The United States of America has always been known as a sort of "melting pot." It defined itself as a place of opportunity in which people of all religions, races and national origins could escape persecution and find opportunity. American history began with myriads of immigrants, each group bringing their own cultures and traditions to this new world. It seems that today the trend is toward multiculturalism rather than assimilation. The old "melting pot" metaphor is giving way to new metaphors such as "salad bowl" or "gumbo." The nation is working as one but with each distinct taste in tact. For this reason, we enjoy a diverse population that makes America what it is, however we do face additional challenges. Upon study of our educational system, we recognize a rift that is continuing to divide this nation. There are levels of inequality that seem to grow with each year. What is the cause of this divide? How can we ensure opportunity for all people? Is race norming a just means for providing equity in higher education?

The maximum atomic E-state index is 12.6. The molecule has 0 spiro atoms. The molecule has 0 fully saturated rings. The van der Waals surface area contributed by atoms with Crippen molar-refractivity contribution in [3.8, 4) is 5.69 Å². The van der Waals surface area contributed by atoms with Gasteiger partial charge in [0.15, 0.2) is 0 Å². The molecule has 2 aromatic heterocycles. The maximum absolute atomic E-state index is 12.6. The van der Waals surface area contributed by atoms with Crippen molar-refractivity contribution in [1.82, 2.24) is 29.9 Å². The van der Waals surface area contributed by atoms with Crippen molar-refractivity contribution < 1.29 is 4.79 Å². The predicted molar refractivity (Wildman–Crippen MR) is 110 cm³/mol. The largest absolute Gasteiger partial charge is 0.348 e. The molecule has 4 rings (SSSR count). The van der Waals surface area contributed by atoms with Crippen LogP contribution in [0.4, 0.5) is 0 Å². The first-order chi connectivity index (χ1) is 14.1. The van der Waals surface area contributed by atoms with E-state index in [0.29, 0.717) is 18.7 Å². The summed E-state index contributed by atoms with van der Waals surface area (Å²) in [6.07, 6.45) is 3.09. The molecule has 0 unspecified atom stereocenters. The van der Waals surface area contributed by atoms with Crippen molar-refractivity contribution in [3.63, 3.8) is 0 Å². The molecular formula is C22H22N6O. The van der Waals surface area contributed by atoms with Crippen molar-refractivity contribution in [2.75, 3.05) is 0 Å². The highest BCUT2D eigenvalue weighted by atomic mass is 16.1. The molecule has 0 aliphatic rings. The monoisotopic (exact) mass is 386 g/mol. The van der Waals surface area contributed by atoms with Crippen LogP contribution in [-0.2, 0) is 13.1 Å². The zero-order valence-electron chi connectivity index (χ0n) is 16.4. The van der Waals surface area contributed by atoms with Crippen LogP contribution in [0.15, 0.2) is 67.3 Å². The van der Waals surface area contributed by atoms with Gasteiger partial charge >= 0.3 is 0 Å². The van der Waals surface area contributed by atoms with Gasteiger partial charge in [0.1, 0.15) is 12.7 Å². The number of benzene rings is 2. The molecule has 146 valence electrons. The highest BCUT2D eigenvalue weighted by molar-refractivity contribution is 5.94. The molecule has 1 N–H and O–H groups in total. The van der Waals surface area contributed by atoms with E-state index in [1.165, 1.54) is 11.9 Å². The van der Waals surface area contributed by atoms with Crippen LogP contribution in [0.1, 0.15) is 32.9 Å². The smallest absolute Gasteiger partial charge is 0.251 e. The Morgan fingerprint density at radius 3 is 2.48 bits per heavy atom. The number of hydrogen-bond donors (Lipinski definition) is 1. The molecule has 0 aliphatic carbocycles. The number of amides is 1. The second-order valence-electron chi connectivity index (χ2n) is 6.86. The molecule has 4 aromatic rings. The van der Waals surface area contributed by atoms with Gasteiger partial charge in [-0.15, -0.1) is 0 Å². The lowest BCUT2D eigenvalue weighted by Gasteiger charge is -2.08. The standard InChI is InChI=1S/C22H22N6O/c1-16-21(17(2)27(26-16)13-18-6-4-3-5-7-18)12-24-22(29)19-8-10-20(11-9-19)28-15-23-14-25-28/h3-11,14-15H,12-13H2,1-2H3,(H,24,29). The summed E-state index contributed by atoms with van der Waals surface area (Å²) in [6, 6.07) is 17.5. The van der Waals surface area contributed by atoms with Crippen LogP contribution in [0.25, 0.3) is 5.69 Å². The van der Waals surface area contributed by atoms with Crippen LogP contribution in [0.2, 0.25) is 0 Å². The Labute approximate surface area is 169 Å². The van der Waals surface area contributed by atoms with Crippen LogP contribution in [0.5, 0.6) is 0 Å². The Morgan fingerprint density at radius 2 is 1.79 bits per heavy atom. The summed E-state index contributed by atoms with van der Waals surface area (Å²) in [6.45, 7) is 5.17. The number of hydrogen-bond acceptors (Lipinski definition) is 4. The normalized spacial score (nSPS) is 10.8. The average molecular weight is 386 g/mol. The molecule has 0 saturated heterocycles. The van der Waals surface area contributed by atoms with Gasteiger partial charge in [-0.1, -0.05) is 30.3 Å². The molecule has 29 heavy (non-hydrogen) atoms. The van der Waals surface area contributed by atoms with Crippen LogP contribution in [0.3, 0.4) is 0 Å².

The globalization of economic and technological factors has produced a world in which long-defined boarders are eroding and community is building. A lack of diversity in higher education is a grave disservice to the students that it is designed to serve and prepare. We divided into two groups of two students each to debate this topic. We defined our terms to cater not only to statistical and empirical data, but also from an ethical standpoint. Is it possible to combat discrimination with targeted preference? Throughout this paper, we will attempt to shed light on this topic and show that there is no "black and white" answer, but rather shades of gray that further obscure this perplexing topic.
II. Race Norming is not a just means for providing equity in higher education:
This country has always been defined by the tolerance and opportunity...